They did not destroy, Psalms 106:34, not because of want of inclination, but because they were deficient in strength, in consequence of their guilt,—not from feelings of compassion, but from want of holy zeal and from slothfulness. Concerning which the Lord spake to them, comp. Exodus 23:32-33, Exodus 34:11-15.
They mixed, Psalms 106:35, in spite of the fresh warning of Joshua, Joshua 23:12-13. A commentary is furnished by Judges 3:6, “And they took their daughters for wives, and they gave their own daughters to their sons, and they served their gods,” comp. Deuteronomy 7:3. Berleb.: “Ah! how common is such a mixture even among the pious at this day!” On the second clause, comp. Deuteronomy 18:9, Deuteronomy 20:18.
For a snare, Psalms 106:36, for a cause of misery, inasmuch as it called down, upon them the wrath of God, comp. Exodus 10:7, Deuteronomy 7:16.
On “they offered their sons,” Psalms 106:37, Berleb.: “Among us such sacrifices take place by careless bringing up of children, when parents encourage them for example in pride and other sins, offer them to the god of the world, carefully inculcate the maxims of the world, and fill them with love of vanity and show.” The שדים occurs only here and in the fundamental passage, Deuteronomy 32:17, “They offered to Shedim, no-gods, gods which they knew not.” The Shedim there corresponds to Elohim; the bad sense (Luther: to devils) does not lie in the word itself, but is deduced from the next word, “no-god,” corresponding to “which they knew not” of the second clause. Hence the word is not derived from שדד to destroy, nor from [Note: Arabic not reproduced
ED.] to be black, but from [Note: Arabic not reproduced
ED.] to rule. They are the κύ?ριοι in 1 Corinthians 8:5, the πρυτά?νεις κό?σμου θεοὶ? , in Ws 13:2, the poetical word for the prosaic Baal; comp. with the above passage in Deut., Judges 2:11-12, where we have first “they served Baalim,” and afterwards “they walked after other gods.” The bad sense which the word has in Syriac owes its existence to the influence of Christianity, “The gods of Canaan” in Psalms 106:38 is the corresponding expression.—“They shed innocent blood,” in Psalms 106:38, depends upon Deuteronomy 19:10, “Innocent blood shall not be shed in thy land which the Lord thy God giveth thee for an inheritance, otherwise the guilt of blood shall be against thee.” Which they offered,—contrary to the strict commandment, Deuteronomy 12:31, Deuteronomy 18:10. On “the laud was polluted with blood,” comp. Numbers 35:33, “And ye shall not pollute the land with blood wherein ye are, for blood it pollutes the land.” The law calls up everything which may impress upon the conscience the horror of shedding blood; and the difference between Jehovah and Moloch is so very sharply marked on this point, that the delusion of those who would have it that both approximated, deserves only commiseration.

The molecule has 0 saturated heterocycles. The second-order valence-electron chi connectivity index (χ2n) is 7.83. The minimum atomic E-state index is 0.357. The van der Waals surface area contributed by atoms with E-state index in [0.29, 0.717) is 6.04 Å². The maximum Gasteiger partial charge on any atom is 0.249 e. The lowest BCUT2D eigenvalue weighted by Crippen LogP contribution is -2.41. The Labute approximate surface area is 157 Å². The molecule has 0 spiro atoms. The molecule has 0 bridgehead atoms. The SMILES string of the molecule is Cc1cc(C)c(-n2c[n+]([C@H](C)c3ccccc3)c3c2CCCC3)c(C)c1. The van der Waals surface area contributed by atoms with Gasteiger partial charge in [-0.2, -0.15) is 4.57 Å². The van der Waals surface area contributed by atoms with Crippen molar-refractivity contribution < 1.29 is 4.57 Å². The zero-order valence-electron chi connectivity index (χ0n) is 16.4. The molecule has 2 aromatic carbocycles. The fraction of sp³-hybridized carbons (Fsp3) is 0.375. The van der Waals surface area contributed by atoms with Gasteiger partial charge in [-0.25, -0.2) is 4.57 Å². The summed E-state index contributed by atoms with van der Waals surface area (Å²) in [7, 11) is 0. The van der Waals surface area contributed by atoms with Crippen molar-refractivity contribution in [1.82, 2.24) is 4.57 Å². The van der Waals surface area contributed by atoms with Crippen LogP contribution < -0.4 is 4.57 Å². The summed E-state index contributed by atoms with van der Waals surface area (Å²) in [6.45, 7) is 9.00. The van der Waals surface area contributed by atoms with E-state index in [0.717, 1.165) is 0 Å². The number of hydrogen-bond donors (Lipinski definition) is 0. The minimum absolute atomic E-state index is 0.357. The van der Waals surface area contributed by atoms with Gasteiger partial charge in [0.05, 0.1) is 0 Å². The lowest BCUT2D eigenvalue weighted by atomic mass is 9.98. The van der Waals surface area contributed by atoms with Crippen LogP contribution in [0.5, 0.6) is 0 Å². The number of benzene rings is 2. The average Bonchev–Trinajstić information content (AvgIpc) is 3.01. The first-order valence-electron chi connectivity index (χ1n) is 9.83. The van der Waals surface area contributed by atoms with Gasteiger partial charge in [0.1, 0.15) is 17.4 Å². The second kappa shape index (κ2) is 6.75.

Psalms 106:39 collects together the offence for the purpose of adding to it the punishment—because they thus, &c. The whoredom is of a spiritual character, for it is only of this that the language had been used in the first half of the strophe, the contents of which are here resumed; comp. Exodus 34:17, Leviticus 20:5, Leviticus 17:7, Numbers 14:33.
On Psalms 106:40, comp. Psalms 78:59, Psalms 78:62.
On Psalms 106:41, Judges 2:14. The second clause is according to Leviticus 26:17.
On the second clause of Psalms 106:42, comp. Judges 3:30, Judges 8:28.
The frequent deliverances in Psalms 106:43 are those during the judicial ( Judges 2:16) and the regal period. By their counsel,—their corrupt ungodly plans. The expression “they were brought low by their iniquity,” refers to the final complete degradation of the irreclaimable people in being led away into captivity. Allusion is made to the expression intended to refer in like manner to this last catastrophe, Leviticus 26:39, “they pine away also by their evil doings,” where instead of מכך we have here מקק , comp. also Ezekiel 33:10.